Guest Columnist

Rising from a deep pit, with the help of a 'dream team'

Photographs of program clients hang on the walls at the RISE office at Mission of Hope, 1700 B Ave, NE., in northeast Cedar Rapids, Iowa, on Thursday, April 19, 2018. The program helps recently released offenders get back into society with help finding employment, housing, clothing.  (Jim Slosiarek/The Gazette)
Photographs of program clients hang on the walls at the RISE office at Mission of Hope, 1700 B Ave, NE., in northeast Cedar Rapids, Iowa, on Thursday, April 19, 2018. The program helps recently released offenders get back into society with help finding employment, housing, clothing. (Jim Slosiarek/The Gazette)

You cannot rise if you have not fallen.

To rise above and beyond the bottomless pit requires a dream team. Metaphorically, my dream team is equivalent to what the Los Angeles Lakers had in 2004. It takes a strong support group to rise above and beyond addiction, brokenness, and depression.

My descent into the bottomless pit came about the age of 13 when I was introduced to crack cocaine. Between the age of 13 and 14, I began gradually getting involved in crime. The first time I stole a car, I remember being scared and full of adrenalin. Because I didn’t get caught, I did it again and again. Finally, at the age of 14, I got caught and was taken to a juvenile facility. My stay there was short term. Once I got out, it was not long before I went back out to the streets.

By the age of 16, I was committing robberies and landed back inside juvenile hall with a longer term. After one year I was released. It wasn’t long before I ended up with another robbery charge, but this time I was charged as an adult. Convicted of first-degree robbery, I was sentenced to four years with a mandatory of 85 percent to serve. At 17 years old, I was on my way to the California State Correctional Penitentiary. At 17, I was surrounded by killers and real gang members who became my teachers. I had graduated from juvenile hall to the big house. I had arrived.

At this particular time, I did not know that drugs would become pervasive in my live. While serving my time, I did some experimenting with heroin. The best way to describe that feeling — intimacy. Now that I think about that, I see clearly that I was trying to mentally escape from my present reality. Heroin numbs your soul to the point of death. I clearly remember an inmate who shot up and overdosed. What I remember most vividly was someone being carried out of the prison in a body bag. Society looks at a prison like a huge dumpster. Looking back at that incident, it’s like Uncle Sam was walking out to dump the garbage.

I truly believe that prisons are not designed to help me rehabilitate; they are designed to build up hate. They are not designed to help me stay free; they are more designed for a crime spree. It takes a stronger support group to help a convict not reoffend and end up back in prison. Statistically speaking, 67 percent to 75 percent of those who have been incarcerated reoffend. It’s obvious that for many years I lacked that support.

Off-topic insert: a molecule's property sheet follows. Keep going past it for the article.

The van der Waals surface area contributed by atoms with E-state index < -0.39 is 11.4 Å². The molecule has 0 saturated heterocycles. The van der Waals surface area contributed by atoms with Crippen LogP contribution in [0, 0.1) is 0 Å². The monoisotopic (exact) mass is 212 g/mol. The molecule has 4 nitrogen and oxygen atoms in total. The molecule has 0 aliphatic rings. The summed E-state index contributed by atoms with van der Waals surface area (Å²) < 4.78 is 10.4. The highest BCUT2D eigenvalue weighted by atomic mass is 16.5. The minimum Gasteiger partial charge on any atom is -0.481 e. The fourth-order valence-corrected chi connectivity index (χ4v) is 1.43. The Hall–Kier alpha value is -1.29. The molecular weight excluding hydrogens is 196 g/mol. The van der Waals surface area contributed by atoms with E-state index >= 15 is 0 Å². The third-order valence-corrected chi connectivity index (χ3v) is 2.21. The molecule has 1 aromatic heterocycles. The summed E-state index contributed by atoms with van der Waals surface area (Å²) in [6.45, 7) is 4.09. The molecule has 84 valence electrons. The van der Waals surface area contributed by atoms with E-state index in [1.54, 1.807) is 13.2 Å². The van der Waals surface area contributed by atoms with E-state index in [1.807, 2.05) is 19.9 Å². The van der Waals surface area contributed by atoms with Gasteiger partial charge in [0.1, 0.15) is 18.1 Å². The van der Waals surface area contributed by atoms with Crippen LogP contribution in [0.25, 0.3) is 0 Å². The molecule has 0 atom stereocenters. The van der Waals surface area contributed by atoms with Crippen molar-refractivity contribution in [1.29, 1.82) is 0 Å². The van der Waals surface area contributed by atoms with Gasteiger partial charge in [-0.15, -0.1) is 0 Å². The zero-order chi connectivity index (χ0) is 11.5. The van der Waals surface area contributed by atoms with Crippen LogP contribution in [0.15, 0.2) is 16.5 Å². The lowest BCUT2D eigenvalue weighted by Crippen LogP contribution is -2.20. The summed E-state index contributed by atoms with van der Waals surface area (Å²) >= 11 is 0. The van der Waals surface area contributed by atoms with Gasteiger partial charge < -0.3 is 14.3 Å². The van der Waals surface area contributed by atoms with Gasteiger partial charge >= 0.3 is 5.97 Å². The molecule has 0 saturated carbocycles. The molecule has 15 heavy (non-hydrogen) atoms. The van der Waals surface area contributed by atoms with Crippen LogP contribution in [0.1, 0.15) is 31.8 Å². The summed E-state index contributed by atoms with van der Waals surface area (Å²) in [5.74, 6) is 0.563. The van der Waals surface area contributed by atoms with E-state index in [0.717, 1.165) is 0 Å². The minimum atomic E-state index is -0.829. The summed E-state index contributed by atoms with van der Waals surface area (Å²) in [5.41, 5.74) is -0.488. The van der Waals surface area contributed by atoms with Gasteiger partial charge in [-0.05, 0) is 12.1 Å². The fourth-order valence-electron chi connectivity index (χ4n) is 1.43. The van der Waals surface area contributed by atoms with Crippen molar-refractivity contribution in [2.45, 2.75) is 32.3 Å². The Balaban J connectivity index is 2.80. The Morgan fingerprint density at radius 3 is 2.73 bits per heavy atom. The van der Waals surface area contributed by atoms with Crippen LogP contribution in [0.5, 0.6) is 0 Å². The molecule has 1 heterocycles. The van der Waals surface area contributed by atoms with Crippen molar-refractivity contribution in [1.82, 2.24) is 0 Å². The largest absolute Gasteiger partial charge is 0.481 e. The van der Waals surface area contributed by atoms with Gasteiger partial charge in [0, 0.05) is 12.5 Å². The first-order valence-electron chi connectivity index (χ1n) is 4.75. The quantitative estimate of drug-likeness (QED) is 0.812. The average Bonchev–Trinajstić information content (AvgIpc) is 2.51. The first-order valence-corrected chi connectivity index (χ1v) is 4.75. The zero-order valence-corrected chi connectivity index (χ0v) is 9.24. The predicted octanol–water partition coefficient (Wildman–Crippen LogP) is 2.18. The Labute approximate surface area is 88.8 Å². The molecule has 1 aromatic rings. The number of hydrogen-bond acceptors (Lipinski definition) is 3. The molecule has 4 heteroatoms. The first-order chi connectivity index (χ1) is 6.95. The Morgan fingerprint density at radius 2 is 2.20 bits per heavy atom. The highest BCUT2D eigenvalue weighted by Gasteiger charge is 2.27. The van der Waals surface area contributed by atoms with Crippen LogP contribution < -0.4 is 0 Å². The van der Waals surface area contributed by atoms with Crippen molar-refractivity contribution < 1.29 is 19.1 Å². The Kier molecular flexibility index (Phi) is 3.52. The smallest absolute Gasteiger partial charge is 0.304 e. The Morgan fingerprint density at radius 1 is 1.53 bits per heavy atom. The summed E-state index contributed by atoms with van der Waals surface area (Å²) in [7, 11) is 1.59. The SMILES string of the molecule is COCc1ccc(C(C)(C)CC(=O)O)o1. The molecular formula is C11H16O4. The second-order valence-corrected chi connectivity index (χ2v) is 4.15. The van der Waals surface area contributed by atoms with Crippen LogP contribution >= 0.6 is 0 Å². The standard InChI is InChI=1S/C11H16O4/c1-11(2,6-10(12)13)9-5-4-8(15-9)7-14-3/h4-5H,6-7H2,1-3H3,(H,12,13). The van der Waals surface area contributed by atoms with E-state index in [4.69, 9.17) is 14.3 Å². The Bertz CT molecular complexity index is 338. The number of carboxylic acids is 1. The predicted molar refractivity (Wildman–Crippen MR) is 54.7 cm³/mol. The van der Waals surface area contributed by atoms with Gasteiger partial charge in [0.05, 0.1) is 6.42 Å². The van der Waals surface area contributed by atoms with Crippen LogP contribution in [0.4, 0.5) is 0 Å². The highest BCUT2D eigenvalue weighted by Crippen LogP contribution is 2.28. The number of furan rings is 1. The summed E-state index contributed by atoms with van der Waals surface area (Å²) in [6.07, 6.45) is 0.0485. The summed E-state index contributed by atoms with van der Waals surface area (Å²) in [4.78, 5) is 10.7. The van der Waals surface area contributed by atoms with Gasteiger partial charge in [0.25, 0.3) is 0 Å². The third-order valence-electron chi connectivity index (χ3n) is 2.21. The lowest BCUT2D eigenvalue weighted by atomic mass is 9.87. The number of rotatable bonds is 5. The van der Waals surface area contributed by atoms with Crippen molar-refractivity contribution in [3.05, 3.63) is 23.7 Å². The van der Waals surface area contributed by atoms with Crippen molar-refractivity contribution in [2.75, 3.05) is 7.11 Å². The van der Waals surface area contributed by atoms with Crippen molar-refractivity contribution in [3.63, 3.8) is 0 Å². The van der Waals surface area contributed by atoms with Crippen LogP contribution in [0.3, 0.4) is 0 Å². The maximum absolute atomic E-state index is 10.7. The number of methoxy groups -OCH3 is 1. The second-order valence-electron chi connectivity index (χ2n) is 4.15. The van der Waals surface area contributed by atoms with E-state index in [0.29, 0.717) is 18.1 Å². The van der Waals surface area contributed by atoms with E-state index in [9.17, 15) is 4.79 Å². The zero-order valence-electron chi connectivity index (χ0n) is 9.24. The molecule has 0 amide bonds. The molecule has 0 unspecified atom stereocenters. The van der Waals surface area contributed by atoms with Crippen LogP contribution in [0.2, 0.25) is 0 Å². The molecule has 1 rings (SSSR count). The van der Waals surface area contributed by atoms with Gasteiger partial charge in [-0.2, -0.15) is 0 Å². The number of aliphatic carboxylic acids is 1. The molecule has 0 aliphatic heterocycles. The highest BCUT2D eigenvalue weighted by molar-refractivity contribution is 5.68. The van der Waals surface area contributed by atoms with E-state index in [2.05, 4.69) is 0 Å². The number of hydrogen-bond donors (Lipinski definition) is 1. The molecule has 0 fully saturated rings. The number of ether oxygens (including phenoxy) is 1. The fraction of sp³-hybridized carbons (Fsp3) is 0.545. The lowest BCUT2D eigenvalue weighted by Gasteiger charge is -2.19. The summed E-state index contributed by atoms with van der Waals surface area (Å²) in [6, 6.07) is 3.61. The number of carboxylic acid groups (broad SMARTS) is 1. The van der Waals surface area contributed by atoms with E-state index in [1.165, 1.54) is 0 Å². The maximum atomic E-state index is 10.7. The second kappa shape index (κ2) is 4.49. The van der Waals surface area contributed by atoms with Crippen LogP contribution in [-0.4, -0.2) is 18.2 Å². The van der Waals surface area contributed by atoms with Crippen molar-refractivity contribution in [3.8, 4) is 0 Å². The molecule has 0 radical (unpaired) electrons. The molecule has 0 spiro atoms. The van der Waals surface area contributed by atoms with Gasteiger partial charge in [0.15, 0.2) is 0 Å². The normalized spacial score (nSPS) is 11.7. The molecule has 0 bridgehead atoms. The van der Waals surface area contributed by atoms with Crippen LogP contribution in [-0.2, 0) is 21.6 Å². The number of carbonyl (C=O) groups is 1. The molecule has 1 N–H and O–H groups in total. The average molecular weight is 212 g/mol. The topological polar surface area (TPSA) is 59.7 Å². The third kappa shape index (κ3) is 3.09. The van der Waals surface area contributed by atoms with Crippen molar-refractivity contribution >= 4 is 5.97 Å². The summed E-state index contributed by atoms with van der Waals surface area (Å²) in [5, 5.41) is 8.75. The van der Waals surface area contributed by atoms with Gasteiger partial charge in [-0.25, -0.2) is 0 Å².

It was not until I came across the RISE program that I met the face of RISE — Maridee Duggar. Looking back at when I met her, I could never have envisioned the significant role that she would play in my life. I had no clue that one day she would no longer be Maridee Duggar but Mama D to me.

Through RISE I have had a few opportunities to speak to various groups. Those opportunities have enabled me to cross paths with various members of the community. One in particular is a retired teacher who I call G-mom. Another is the man I work for today, whom I am blessed to call my boss and my friend. If I am being honest, I have to say that he’s hard on me, but I feel in my heart that he wants me to succeed. I cannot leave out Pastor Stasia Fine, for she is the one who informed me that Mama D was looking for me. She has continued to support me in so many ways.

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So if you were to ask me, “Ricardo, what did it take for you to rise?” my answer is as follows. What it took for me to RISE was to fall down deep in a pit. What it took for me to RISE was to lose my mother and brother while incarcerated. What it took for me to RISE was to end up homeless, strung out on dope, and panhandling. What it took for me to RISE was to be cold, hungry, and tired to the point that I turned myself in to the custody of the Linn County Jail. What it took for me to RISE was to be snorting meth while in custody and end up with a new charge. What it took for me to RISE was to surrender to a power greater than myself that could restore me to sanity. What it took for me to RISE was to realize that I have two little boys who need their father.

My name is Ricardo, and I am a recovering addict. I give all the glory to my savior Jesus Christ. I have been sober for 2½ years. I could not continue to do it without the dream team He has given me. Still I RISE!

• Ricardo Larios works in Cedar Rapids, attends classes for his GED and continues substance abuse programs. He volunteers at Fresh Start/RISE and is active in sharing his experiences with groups around the city.

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